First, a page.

The Cabinet is expected to be asked to approve a form of British participation in action led by France and the US, aimed at Syrian President Bashar al Assad’s chemical weapons infrastructure.
It comes after a suspected chemical attack on the Syrian city of Douma, eastern Ghouta, reportedly killed 70 people and injured 500 at the weekend.
Importantly, it appears Parliament will not be consulted ahead of the UK action, which could start within hours of Cabinet approval.
That will prove controversial, after opposition parties demanded the Government respects a recent convention that the House of Commons approves UK military intervention.
Labour leader Jeremy Corbyn said on Wednesday that MPs “should always be given a say on military action”.
“That’s a case that I’ve made going back many, many years in Parliament,” he added.
“Obviously the situation is very serious, obviously there has to be, now, a demand for a political process to end the war in Syria.
“We cannot risk an escalation even further than it’s gone already”.
Liberal Democrat leader Sir Vince Cable said President al Assad had crossed “a clear red line”, but also demanded the Government “present the objectives of any proposed action to Parliament”.
“A unilateral response by any country, outside of a wider strategy, without allies, is not the way forward,” he said.
“There must be a debate and vote in the House of Commons ahead of any military action.”
Meanwhile, SNP defence spokesman Stewart McDonald wrote to the Prime Minister demanding a parliamentary vote on possible action, writing: “Any proposed change to the role of UK forces in Syria must be subject to full scrutiny and a vote in Parliament.”
A number of Conservative MPs also urged some caution as they cited a lack of clarity on strategic objectives.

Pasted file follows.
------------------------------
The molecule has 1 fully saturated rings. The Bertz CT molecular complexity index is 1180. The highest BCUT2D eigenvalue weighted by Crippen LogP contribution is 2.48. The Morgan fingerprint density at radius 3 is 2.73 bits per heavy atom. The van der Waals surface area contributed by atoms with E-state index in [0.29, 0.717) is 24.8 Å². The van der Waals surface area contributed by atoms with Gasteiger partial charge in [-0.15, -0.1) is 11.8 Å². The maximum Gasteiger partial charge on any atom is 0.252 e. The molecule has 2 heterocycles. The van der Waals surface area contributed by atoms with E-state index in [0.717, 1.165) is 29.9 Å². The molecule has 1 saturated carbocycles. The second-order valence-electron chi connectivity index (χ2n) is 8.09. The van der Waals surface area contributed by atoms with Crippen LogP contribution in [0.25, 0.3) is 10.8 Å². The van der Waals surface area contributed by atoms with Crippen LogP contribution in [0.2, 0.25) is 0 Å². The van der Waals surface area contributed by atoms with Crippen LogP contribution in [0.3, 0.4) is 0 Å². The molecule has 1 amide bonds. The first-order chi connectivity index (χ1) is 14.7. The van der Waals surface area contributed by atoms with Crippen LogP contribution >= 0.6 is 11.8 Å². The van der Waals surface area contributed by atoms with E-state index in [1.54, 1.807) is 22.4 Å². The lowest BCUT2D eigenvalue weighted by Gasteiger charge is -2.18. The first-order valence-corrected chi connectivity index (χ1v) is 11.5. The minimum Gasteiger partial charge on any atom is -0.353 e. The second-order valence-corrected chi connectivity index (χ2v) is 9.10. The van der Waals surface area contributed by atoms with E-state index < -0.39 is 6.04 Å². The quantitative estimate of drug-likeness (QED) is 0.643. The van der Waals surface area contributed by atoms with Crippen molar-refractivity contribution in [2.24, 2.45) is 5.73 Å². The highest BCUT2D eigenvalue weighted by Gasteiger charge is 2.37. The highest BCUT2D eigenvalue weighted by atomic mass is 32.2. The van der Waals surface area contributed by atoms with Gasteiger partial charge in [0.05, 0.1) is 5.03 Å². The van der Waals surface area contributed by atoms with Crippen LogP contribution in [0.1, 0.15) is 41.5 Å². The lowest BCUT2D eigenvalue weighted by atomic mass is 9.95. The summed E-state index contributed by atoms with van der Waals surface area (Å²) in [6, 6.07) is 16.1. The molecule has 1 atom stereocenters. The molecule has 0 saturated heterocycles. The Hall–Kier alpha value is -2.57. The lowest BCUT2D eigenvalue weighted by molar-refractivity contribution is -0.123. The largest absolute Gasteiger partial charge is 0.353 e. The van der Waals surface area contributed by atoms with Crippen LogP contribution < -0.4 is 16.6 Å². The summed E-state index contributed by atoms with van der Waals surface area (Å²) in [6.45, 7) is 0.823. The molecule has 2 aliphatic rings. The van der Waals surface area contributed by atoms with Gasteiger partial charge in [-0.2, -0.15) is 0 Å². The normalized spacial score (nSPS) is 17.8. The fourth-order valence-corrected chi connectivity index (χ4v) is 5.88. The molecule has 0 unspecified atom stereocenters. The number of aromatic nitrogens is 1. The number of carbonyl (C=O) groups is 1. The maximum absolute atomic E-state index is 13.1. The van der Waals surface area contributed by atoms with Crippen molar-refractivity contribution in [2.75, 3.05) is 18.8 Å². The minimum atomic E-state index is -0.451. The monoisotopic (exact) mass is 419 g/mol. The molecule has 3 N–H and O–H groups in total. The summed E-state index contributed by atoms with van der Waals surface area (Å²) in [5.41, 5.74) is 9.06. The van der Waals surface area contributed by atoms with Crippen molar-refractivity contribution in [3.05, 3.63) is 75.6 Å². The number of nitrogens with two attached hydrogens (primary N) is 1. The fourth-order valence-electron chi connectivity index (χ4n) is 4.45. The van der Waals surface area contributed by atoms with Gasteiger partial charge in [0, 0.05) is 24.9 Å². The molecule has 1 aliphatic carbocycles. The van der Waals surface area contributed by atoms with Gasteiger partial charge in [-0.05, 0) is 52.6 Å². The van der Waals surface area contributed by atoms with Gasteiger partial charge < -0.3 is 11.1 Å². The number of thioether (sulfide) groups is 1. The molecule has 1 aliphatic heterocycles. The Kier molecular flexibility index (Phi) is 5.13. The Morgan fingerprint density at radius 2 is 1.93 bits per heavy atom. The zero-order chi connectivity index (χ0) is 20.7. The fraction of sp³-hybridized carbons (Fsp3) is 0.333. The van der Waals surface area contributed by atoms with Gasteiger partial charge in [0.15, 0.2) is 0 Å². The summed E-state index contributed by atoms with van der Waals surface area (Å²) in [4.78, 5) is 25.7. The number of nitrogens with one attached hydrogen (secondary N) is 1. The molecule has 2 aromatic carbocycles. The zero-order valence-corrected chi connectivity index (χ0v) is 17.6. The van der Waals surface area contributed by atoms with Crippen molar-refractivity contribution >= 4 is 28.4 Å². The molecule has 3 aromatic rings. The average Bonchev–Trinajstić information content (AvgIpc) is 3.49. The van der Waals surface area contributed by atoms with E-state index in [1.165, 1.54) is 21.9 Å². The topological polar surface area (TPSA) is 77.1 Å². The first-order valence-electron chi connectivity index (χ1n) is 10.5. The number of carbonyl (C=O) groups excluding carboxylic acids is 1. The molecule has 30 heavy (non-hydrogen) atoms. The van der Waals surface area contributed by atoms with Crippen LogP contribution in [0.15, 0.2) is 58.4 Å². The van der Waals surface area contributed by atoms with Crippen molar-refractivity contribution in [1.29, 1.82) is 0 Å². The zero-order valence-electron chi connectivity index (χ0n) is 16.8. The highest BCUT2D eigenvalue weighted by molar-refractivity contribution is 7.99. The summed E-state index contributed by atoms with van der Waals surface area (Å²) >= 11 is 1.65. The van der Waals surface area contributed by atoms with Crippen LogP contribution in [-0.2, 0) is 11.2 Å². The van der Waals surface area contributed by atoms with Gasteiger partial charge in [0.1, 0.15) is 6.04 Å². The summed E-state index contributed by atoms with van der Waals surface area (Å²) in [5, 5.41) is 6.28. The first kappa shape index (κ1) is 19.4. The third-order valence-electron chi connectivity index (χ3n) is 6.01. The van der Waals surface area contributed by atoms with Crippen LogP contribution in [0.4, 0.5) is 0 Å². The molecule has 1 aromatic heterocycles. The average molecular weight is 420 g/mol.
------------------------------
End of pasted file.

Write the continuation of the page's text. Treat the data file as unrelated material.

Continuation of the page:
Sir David Amess, speaking to Sky News, implored Mrs May to follow Winston Churchill’s maxim of “jaw jaw” being preferable to “war war”.
Fellow Tory MP Bob Seely, a member of the House of Commons’ Foreign Affairs Committee and a supporter of action in Syria the previous time MPs voted in 2013, is now a sceptic.
He warned that without a strategy the action was “gesture bombing” and would be “really dangerous”.
Conversely, Sarah Wollaston, who voted against action to deter chemical weapons use by President al Assad in 2013, supported the pro-intervention approach of younger Conservative MPs such as Foreign Affairs Select Committee chair Tom Tugendhat and former army officer Johnny Mercer.
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A senior Tory revealed to Sky News the Prime Minister cannot be certain of getting the numbers, in any vote, and needed to tread carefully on the legal underpinning of any intervention.
But, the direction of travel of Government policy is that Mrs May will seek Cabinet pre-approval for this new military involvement, rather than from the House of Commons, therefore backing away from a convention set since the controversial 2003 Iraq War.